• A black-and-blue nail from an injury

 

BONE PROBLEMS

 

  • An unsightly bump (bunion) on the side of your foot by your big toe
  • Uncomfortably bent toes (hammertoes) that may rub on the tops of your shoes
  • A stiff joint in a toe
  • Pain in the bottom or back of your heel (possibly a heel spur)
  • A broken (fractured) bone in your foot

 

SKIN PROBLEMS

 

  • A wart on your foot
  • Thickened skin (callus or corn) between your toes or where your foot repeatedly rubs against your shoe
  • Discolored patches (fungal infection) on your foot or nail
  • Cracks, sores or ulcers on your foot

 

SOFT TISSUE PROBLEMS

 

  • Muscle pain or tendinitis
  • Pain on the bottom of your feet (plantar fasciitis)
  • A twisted or sprained ankle
  • Arch Problems
  • Painful, tired flatfeet
  • Painful high arches

 

Nerve Conditions

 

  • Sharp pain in your toes (neuroma)
  • Sharp pain, numbness, or burning sensation in your toes when you’re at rest (neuropathy)

 

Q: Is there a foot doctor near me?

A: Most likely there is a foot doctor near you.  Many areas have foot and ankle specialists (doctors) called Podiatrists.  They are typically located in private practices and accept medical insurance, referrals from primary doctors and also see patients for urgent issues such as a broken foot or ankle.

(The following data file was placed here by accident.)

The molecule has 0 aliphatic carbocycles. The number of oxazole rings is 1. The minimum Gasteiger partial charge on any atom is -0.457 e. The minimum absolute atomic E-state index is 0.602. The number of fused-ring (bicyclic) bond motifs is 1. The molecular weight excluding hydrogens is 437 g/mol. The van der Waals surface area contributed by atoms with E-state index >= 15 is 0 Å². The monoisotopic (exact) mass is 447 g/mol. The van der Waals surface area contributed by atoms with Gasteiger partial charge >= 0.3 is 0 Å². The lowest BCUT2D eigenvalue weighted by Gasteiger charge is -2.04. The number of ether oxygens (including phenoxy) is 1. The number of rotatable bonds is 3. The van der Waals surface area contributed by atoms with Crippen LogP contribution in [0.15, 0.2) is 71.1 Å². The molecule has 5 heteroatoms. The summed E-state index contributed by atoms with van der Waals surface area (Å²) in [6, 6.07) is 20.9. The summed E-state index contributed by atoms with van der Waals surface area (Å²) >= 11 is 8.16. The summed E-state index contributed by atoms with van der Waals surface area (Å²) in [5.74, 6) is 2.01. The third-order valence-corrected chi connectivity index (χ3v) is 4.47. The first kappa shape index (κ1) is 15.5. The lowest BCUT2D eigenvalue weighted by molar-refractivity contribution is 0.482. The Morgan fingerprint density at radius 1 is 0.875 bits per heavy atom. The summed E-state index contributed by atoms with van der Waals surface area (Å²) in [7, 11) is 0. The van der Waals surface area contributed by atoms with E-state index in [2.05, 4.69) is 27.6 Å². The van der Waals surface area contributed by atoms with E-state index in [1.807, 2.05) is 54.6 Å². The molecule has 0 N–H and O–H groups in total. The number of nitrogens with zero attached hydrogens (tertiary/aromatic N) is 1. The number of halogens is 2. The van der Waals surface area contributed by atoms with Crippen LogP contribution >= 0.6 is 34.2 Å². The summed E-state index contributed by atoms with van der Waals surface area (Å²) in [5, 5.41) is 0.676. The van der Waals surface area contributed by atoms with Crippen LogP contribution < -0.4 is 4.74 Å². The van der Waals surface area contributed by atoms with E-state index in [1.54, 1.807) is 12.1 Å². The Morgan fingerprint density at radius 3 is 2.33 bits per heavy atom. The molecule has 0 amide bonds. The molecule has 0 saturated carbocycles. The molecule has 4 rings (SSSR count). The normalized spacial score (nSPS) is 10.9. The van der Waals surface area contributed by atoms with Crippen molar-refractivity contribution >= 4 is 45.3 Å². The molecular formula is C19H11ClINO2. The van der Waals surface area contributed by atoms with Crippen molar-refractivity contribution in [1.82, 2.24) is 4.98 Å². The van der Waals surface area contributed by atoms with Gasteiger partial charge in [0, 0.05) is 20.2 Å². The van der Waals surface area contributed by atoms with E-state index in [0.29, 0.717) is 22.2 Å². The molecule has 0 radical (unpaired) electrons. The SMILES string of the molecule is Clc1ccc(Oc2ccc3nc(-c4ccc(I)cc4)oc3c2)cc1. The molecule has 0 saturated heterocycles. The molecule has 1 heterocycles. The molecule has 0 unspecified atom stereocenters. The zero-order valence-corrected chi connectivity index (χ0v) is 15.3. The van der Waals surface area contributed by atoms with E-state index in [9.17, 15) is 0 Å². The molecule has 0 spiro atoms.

Q: What areas in Macomb County and Oakland County does Dr. Carollo service?

A: Dr. Carollo’s office is located in Shelby Township, MI.  She services Macomb County and Oakland County residents in many townships and cities.  Some of these include Clinton Township, Shelby Township, Utica, Sterling Heights, Macomb Township, Troy, Rochester, Rochester Hills, Auburn Hills, Washington Township, Romeo and the surrounding areas.

Dr. Carollo is a top podiatrist (foot and ankle doctor/specialist) with years of experience and training from residency at the prestigious Cleveland Clinic Foundation.  Her methods and treatments contain the latest effective techniques so you can be back to normal in a shorter period of time.

Q: What type of shoes should I wear?

A:  This depends on many factors, some of which I have outlined here – What you need to know about shoes and foot health.